Dangerous Driving
The number of people killed in traffic accidents rose in 2005.
Dangerous Driving
SOURCE: National Highway Traffic Safety Administration | GRAPHIC: By Karen Yourish, The Washington Post - August 23, 2006

Roadway Deaths Rise to Highest Level in 15 Years

By Sholnn Freeman
Washington Post Staff Writer
Wednesday, August 23, 2006

The number of people killed on U.S. roadways in 2005 climbed to the highest level in 15 years, an increase tied to rising deaths among motorcyclists and pedestrians, the federal government reported yesterday.

A total of 43,443 people died in traffic accidents last year, up 1.4 percent from the previous year, the National Highway Traffic Safety Administration said. The agency said the motorcycle death toll rose for the eighth consecutive year. Last year, 4,553 motorcyclists died on the roadways, up 13 percent from the previous year. The agency said 4,881 pedestrians were killed last year, up 4.4 percent.

"The traffic environment is getting more dangerous," said Adrian Lund, president of the Insurance Institute for Highway Safety. "People are driving a lot faster. We've lost momentum in reducing alcohol-impaired driving and unprotected road users, like pedestrians, and to some extent motorcyclists are going to suffer from that."

Lund said state governments need to adopt stricter helmet laws. Twenty states have mandatory helmet laws for motorcyclists. Most recently, Pennsylvania, Florida and Texas have rolled back their helmet laws, a NHTSA spokesman said. Other states began removing helmet laws in the late 1970s after federal incentives to promote them ended. States that have repealed helmet laws have seen sharp rises in motorcycle deaths, the agency said.

Figures from the annual report also showed that the number of drivers killed, ages 16 to 20, fell 4.6 percent, to 3,374 in 2005. The agency also reported a decline in crash deaths of children younger than 16.

The fatality rate in 2005 was 1.47 per 100 million miles traveled. The rate takes into account the larger number of vehicles on U.S. roads and the greater number of miles traveled. In recent years, the agency has made steady progress in lowering the rate of roadway deaths. The rate dipped to its lowest level in 2004 at 1.45.

Acting Secretary of Transportation Maria Cino said in a statement that the government had "zero tolerance" for any roadway deaths and repeated calls for motorcyclists to wear helmets and for all drivers to buckle up and stay sober. The Transportation Department oversees NHTSA.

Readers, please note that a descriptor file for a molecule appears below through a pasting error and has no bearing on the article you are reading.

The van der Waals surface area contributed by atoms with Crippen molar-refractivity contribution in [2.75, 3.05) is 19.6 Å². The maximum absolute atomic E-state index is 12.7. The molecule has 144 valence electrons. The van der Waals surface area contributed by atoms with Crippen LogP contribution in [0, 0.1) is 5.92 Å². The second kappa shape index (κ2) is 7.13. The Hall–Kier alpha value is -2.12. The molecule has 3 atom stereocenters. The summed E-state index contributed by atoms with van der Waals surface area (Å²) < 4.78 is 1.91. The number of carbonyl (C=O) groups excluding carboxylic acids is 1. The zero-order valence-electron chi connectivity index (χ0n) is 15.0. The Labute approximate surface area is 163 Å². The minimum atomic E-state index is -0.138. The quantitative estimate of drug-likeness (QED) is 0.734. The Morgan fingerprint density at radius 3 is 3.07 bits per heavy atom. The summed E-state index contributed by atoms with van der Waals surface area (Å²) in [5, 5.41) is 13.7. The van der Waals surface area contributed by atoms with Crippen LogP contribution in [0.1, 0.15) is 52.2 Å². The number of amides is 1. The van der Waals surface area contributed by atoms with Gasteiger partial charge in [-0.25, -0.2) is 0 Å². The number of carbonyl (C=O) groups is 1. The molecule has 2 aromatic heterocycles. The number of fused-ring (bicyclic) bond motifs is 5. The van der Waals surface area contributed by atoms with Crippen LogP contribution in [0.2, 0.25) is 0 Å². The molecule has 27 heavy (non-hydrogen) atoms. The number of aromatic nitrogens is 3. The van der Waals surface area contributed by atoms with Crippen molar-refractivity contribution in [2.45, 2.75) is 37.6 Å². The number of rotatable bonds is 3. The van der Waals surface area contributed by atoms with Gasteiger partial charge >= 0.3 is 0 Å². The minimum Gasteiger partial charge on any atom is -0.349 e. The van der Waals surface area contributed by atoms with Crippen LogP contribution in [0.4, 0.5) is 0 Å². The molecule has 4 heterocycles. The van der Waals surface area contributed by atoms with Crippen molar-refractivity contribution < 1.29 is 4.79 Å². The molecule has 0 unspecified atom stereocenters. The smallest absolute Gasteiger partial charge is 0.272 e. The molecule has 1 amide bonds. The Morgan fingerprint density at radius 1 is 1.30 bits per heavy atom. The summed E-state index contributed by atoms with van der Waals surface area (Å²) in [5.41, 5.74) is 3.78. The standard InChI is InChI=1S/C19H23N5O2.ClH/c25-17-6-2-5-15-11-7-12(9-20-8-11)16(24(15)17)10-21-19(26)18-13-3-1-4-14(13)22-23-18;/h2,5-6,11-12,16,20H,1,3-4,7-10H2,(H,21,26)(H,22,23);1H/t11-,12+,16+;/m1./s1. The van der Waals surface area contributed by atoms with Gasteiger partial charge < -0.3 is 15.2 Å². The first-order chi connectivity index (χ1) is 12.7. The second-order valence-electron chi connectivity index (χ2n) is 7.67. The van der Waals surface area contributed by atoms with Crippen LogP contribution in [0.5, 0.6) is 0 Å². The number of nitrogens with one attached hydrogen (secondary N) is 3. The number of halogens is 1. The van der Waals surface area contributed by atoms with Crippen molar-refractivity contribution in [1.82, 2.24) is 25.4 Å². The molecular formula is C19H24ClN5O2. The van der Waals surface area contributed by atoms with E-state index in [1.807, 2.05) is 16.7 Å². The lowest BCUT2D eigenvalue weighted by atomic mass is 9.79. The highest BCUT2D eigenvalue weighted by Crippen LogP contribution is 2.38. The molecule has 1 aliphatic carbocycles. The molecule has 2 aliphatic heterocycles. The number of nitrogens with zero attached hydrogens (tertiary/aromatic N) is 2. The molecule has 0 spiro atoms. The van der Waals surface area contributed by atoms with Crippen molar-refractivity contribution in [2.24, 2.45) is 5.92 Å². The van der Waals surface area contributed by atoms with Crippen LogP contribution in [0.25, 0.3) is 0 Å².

NHTSA said it has launched an investigation into the rising number of pedestrian deaths. The agency is providing $600 million over the next three years to help states develop safety programs for pedestrians.

Occupant deaths overall, which do not include motorcyclists, bicyclists and pedestrians, declined 1.4 percent to 31,415 in 2005. But occupant deaths in rollover crashes increased by 226, or 2.1 percent, to 10,816. Clarence Ditlow, executive director of the Center for Auto Safety, pointed to the increase in fatalities as support for his call for the agency to impose stronger vehicle roof-crush standards. He said the current proposal is "woefully inadequate" because it is forecast to save 44 lives per year. Congress has mandated the agency impose a new roof-crush standard by 2008.

The agency said 2.7 million people were injured in motor vehicle crashes, a 3.2 percent decline from 2004.

Men are more likely to die on the roads. In 2005, the number of men who died jumped 781 to 30,224, while female deaths declined 298 to 13,089. The number of bicyclists killed rose by 57 to 784.

NHTSA collects crash statistics annually from around the country and Puerto Rico to produce the report, based on the Fatality Analysis Reporting System. The full report and data organized by state and county level are available at http://www-nrd.nhtsa.dot.gov/ .

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